I loved the section when he talked about a “holy middle class.”  It’s true that modern saints like Saint Therese, Mother Teresa, or Jose Maria Escrivá lived lives that may seem far out of reach, the poor working holy class doubting he can ever become a part of the “holy upper class.”  I should not fear because it’s still possible to strive for a middle class in holiness:

“I see the holiness,” the pope continues, “in the patience of the people of God: a woman who is raising children, a man who works to bring home the bread, the sick, the elderly priests who have so many wounds but have a smile on their faces because they served the Lord, the sisters who work hard and live a hidden sanctity. This is for me the common sanctity.”

That first example is poignant: a woman who is raising children.  I definitely see the sanctity shine in my wife when she’s with our girls.  She has her flaws of course, but I see her shine with holiness as a mother.  It’s humbling and very inspiring.  And, it makes me love her greatly!

I remember another living saint who once told me, “Don’t be turned off by the hypocrites.  A church is not a museum for saints, but a hospital for sinners.”  So, when I read Pope Francis’ extension of that analogy, I really could relate:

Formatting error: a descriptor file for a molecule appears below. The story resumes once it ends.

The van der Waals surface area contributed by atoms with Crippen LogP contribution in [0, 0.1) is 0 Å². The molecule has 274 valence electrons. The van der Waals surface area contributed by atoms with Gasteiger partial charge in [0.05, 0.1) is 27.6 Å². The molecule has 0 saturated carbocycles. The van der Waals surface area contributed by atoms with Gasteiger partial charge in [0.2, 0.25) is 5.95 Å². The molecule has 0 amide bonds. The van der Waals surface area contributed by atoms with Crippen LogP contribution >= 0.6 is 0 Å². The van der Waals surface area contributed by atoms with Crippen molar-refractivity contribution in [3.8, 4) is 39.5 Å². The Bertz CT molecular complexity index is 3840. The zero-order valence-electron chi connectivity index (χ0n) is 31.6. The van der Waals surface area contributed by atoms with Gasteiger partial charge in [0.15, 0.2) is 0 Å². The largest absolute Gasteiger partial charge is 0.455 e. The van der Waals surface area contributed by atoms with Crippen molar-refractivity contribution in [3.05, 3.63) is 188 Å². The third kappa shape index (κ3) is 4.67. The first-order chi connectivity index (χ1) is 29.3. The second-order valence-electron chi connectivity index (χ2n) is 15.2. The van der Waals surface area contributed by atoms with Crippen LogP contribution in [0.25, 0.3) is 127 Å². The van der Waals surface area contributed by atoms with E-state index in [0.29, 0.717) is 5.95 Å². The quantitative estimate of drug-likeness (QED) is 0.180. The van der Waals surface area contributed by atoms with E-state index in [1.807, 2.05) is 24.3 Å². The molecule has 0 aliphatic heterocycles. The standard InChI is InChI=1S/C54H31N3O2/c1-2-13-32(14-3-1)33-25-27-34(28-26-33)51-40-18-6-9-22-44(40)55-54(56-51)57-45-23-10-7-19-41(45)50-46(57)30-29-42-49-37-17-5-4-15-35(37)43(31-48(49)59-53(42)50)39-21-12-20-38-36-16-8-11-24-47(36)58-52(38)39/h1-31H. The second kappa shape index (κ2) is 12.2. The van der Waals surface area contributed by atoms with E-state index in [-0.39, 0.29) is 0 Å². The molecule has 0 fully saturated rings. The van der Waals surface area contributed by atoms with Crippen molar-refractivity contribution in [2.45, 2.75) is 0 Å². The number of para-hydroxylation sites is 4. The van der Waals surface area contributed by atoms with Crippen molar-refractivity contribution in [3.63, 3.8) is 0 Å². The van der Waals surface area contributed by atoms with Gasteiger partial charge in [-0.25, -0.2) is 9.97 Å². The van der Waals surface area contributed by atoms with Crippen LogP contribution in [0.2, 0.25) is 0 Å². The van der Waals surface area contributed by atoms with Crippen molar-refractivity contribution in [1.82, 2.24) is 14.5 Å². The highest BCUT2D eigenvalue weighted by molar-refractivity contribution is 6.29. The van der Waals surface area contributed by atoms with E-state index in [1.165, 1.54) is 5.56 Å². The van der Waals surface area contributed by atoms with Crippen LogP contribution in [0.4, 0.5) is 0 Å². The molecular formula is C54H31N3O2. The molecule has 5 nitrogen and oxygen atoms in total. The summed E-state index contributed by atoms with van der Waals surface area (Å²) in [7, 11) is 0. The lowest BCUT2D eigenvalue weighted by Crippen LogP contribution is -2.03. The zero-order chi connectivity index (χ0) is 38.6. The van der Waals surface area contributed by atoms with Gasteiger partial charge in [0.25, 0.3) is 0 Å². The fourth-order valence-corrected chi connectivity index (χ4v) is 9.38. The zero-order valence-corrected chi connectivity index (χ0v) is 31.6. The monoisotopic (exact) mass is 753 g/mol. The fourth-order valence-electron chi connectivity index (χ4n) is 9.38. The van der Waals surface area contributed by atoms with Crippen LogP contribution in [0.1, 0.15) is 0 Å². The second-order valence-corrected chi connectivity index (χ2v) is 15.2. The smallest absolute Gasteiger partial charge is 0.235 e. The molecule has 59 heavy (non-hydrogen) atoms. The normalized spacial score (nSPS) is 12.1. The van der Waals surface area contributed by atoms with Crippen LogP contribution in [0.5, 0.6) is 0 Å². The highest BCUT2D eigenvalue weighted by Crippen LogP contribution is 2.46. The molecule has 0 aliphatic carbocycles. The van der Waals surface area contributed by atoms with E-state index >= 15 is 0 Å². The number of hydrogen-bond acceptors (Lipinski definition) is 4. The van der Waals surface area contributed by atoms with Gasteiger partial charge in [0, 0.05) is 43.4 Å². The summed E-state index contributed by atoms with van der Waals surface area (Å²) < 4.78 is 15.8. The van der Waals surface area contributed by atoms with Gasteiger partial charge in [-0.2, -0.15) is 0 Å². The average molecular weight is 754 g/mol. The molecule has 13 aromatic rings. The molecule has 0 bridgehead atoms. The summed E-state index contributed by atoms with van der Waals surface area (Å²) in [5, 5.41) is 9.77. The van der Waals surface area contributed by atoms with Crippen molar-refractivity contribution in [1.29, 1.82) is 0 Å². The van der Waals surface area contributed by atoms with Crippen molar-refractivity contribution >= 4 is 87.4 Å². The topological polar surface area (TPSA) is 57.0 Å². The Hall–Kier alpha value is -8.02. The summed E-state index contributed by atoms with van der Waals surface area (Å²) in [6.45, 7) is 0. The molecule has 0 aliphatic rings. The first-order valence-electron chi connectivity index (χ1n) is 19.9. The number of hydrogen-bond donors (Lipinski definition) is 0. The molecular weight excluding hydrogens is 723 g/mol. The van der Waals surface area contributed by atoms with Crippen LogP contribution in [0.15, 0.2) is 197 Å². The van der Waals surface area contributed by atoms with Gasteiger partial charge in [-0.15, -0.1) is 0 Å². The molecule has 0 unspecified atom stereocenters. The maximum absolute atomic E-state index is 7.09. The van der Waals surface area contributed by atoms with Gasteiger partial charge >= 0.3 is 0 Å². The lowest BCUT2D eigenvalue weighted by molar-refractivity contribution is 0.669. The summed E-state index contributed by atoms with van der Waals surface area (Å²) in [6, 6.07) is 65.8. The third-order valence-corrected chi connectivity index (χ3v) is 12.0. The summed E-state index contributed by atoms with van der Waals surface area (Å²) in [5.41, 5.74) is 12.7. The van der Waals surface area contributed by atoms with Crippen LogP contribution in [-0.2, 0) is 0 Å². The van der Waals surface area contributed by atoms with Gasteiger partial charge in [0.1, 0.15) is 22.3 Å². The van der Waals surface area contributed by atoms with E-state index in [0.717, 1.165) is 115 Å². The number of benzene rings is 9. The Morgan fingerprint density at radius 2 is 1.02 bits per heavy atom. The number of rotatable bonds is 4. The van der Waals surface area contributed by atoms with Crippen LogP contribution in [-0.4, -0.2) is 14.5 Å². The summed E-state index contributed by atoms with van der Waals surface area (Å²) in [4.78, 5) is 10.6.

…the thing the church needs most today is the ability to heal wounds and to warm the hearts of the faithful; it needs nearness, proximity. I see the church as a field hospital after battle. It is useless to ask a seriously injured person if he has high cholesterol and about the level of his blood sugars! You have to heal his wounds. Then we can talk about everything else. Heal the wounds, heal the wounds….

Apparently, there were commentators who wanted to “clarify” what the Pope meant when he said “Who am I to judge?” when it came to homosexuals.  Those commentators wanted to think the Pope meant only priests who were gay.  In the interview, it was clear his sentiments applied to all homosexuals:

A person once asked me, in a provocative manner, if I approved of homosexuality. I replied with another question: ‘Tell me: when God looks at a gay person, does he endorse the existence of this person with love, or reject and condemn this person?’  We must always consider the person. Here we enter into the mystery of the human being. In life, God accompanies persons, and we must accompany them, starting from their situation. It is necessary to accompany them with mercy.

I like this focus on the person and on relationships.  We don’t learn truths from books, we learn them through encounters with people.  We may intellectually understand a truth as it is presented in a book, but we don’t really learn it until we live it in the context of relationships (i.e., redemptive suffering via marriage; the inner life of the Trinity via parenthood; virtue of humility via friendships, etc.)

Pope Francis said so much more that his interview is worth reading, again.  I think his words have already begun a change in me, something I know I should eventually do when the time is right.

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4 Comments

  1. Yes indeed. I agree with Michael there. 🙂

    I have not yet read the entire interview of Pope Francis, since I haven’t seen a link towards it. Thanks so much for your post and link, now that you’ve lead me there.

    And your reflections are very insightful, and i’ve identified myself from it too.